Sensitive Subjects

Keep Politics and Religion Out of the Treatment Room

By Laura Allen
[Heart of Bodywork]

We all have buttons people can push, don’t we? People get upset about politics, tragedies going on in the world (or our own corner of it), or the latest protest or social injustice on the evening news. There’s nothing wrong with having a strong personal opinion about something, but strong opinions, or at least conversations about them, don’t belong in the massage room.
There’s an old rule of etiquette about not discussing politics, sex, or religion in social settings. Social setting is a relative term; you might be used to griping about politics when you’re out for a pizza with your best friend, but you might avoid that if you were attending Parent’s Night at the elementary school or having dinner with your spouse’s boss. And you certainly ought to avoid it during a massage session, which is not a social setting. The client is supposed to be relaxed, and you’re supposed to be client-centered.
The world would be a boring place if everyone was alike. We all have our opinions, our individual belief systems, and our subjective biases. Nobody wants to think of themselves as having a closed mind or not respecting other peoples’ rights to their opinions, and still, it’s human nature to want to argue for our side. Discussing sensitive subjects with clients, especially those we don’t know, can put the client-therapist relationship on rocky ground and could cost you clients.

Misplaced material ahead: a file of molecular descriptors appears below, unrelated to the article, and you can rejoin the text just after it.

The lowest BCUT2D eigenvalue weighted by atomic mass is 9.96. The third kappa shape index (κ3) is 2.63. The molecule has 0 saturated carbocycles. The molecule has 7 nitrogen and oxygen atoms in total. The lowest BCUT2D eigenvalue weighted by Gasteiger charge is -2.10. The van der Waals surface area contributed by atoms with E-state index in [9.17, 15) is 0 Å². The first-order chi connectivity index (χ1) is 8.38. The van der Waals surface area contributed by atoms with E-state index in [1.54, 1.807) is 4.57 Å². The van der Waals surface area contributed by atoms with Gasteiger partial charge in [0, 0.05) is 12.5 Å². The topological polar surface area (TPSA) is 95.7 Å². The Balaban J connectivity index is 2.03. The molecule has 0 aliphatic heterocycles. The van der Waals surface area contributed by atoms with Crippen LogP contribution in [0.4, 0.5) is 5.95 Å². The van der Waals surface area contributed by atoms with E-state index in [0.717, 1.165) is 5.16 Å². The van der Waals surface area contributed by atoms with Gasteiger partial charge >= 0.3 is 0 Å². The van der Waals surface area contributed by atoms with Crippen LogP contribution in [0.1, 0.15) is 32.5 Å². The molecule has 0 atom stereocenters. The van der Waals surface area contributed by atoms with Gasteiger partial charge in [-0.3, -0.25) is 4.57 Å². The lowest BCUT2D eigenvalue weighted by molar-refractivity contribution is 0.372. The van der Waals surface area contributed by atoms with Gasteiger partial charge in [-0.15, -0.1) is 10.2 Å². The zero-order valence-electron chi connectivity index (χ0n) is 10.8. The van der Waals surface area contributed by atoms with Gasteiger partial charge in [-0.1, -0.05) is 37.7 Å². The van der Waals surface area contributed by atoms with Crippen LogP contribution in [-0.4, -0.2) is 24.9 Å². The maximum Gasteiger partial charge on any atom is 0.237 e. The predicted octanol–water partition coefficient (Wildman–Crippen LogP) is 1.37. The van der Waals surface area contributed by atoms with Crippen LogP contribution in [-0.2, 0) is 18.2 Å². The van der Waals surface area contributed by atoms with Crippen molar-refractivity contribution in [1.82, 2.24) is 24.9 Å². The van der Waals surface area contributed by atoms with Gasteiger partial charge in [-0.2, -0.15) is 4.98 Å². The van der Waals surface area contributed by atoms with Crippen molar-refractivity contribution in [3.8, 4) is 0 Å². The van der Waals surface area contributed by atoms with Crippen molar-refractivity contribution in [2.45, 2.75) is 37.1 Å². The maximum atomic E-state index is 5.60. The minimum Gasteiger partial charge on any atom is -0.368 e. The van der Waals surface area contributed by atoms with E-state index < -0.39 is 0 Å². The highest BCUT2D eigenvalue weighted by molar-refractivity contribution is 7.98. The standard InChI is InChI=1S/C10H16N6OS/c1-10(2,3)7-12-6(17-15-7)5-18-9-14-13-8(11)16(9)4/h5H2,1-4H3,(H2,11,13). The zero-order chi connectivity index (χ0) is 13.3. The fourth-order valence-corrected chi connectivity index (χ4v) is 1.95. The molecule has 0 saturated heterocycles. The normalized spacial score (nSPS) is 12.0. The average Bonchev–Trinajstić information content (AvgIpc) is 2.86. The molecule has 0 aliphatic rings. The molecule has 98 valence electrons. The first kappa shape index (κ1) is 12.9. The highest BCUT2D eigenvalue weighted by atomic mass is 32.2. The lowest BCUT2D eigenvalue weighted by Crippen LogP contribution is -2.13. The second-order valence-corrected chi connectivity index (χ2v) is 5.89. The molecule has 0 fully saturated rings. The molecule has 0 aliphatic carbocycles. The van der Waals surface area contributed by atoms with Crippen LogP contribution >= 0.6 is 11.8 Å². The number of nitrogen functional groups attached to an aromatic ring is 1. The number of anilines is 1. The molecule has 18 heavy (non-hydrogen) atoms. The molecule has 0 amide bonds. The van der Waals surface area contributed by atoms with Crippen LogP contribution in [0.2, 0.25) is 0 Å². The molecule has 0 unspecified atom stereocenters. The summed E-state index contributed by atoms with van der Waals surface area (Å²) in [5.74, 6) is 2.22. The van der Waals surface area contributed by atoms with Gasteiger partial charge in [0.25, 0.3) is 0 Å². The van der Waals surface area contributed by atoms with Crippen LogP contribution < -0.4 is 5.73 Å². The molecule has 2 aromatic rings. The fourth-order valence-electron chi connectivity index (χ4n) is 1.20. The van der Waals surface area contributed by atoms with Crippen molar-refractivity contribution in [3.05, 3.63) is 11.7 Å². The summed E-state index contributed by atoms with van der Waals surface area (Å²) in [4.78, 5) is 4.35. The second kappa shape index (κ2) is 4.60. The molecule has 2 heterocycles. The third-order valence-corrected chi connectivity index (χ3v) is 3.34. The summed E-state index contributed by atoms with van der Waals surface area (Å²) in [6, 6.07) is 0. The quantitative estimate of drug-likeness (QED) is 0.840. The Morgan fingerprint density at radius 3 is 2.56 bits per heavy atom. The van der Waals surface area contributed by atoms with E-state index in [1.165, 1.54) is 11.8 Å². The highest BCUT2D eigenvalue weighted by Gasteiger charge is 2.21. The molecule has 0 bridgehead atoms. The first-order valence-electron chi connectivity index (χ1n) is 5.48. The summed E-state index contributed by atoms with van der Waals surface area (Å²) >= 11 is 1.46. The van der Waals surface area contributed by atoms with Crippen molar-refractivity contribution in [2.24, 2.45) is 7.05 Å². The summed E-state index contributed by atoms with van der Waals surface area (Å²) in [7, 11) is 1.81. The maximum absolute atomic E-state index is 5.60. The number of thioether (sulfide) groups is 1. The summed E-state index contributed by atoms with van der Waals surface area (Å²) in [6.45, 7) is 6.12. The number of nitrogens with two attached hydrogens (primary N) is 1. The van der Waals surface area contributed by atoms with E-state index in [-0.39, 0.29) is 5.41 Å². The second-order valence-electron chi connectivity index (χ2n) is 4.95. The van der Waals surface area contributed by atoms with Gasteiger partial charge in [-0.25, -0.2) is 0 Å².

If you hate the current government administration, but your client thinks it’s great, that conversation probably isn’t going to go well. Announcing you’re an atheist to a client who invites you to attend their fundamentalist church may be upsetting to them, or vice versa if you’re the fundamentalist and the client is the atheist. Even current events can be sensitive for discussion, like football players kneeling during the national anthem or a racially charged riot or shooting. During a massage session is not the time to focus on the negative or try to convince someone to come around to your point of view.
Giving too many details of your own personal life can also be a detriment to a healthy therapeutic relationship. Your client doesn’t need to know you stop at the neighborhood bar every day on your way home, your boyfriend dumped you, or that you’re worried about how you’re going to make the rent. While those may not be “sensitive subjects,” discussing such things takes the focus off the client.
The massage environment is intimate, but that doesn’t mean intimate conversation about you should be taking place. Keep the focus on the client, where it belongs, and avoid the urge to talk about yourself and your opinions.

Laura Allen is the author of Nina McIntosh’s The Educated Heart (4th edition, Lippincott Williams & Wilkins, 2016) and numerous other books. She has been a massage therapist for 18 years. She lives in the mountains of Western North Carolina with her two rescue dogs, Fido and Queenie. Contact her at